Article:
Connecticut’s infrastructure is so bad – pause for a “Match Game”-style response, “How bad is it?” – that a new report warns 62 percent of the state’s major roads are in poor or mediocre condition. The report also found 8 percent of Connecticut bridges, or more than 300 bridges, are structurally deficient.
The transportation research organization TRIP estimated that Connecticut motorists traveling on roads in serious need of repair spend a total of $1.8 billion a year in extra vehicle repairs and operating costs, or $681 per motorist. The report also noted that 61 percent of the state’s urban interstates get congested during peak hours, which is no surprise since vehicular travel on Connecticut’s highways increased by 3 percent between 2000 and 2016. Connecticut’s population grew by 5 percent between 2000 and 2017.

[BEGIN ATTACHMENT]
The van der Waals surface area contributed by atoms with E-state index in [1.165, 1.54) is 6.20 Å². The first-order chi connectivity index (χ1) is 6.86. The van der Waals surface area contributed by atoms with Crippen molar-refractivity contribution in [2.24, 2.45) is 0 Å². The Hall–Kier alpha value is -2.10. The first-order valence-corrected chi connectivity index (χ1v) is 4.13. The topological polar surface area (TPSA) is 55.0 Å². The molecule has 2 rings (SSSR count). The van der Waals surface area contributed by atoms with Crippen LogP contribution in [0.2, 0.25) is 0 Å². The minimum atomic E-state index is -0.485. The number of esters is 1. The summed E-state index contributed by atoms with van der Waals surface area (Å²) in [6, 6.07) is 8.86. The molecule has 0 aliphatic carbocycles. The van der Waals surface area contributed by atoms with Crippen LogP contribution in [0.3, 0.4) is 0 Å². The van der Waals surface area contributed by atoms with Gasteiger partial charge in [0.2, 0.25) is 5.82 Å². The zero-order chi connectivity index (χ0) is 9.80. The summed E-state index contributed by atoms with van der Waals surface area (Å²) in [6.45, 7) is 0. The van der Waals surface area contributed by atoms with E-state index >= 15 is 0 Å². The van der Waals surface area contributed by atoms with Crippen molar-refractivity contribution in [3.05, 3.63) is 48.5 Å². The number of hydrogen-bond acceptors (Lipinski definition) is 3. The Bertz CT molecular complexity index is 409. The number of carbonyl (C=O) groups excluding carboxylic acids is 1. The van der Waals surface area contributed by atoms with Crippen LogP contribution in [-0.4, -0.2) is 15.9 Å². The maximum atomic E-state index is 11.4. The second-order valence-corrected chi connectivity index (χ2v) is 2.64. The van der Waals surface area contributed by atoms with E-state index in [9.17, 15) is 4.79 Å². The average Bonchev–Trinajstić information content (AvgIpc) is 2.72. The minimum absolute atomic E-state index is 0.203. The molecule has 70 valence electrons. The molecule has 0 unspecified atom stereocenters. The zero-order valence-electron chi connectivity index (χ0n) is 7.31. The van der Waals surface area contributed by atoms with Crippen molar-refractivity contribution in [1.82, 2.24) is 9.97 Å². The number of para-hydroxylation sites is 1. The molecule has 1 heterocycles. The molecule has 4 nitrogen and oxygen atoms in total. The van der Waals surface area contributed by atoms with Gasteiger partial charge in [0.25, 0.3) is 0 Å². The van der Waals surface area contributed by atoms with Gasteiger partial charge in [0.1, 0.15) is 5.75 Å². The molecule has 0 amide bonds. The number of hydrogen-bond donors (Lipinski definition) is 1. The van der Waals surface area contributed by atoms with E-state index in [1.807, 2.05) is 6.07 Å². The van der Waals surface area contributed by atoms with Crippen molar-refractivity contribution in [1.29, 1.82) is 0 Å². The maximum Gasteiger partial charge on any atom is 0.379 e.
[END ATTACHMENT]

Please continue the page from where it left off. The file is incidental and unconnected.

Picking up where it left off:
There were 293 traffic fatalities in 2016 in Connecticut, and a total of 1,319 people died on the state’s highways from 2012 through 2016. On the positive side, Connecticut’s traffic fatality rate of 0.93 fatalities per 100 million vehicle miles of travel was lower than the 1.18 national average. And not every incident can be blamed on lousy drivers: TRIP estimated that motor vehicle crashes in which roadway design was likely a contributing factor cost Connecticut motorists $1.6 billion per year in medical costs, lost productivity, travel delays, workplace costs, insurance costs and legal costs.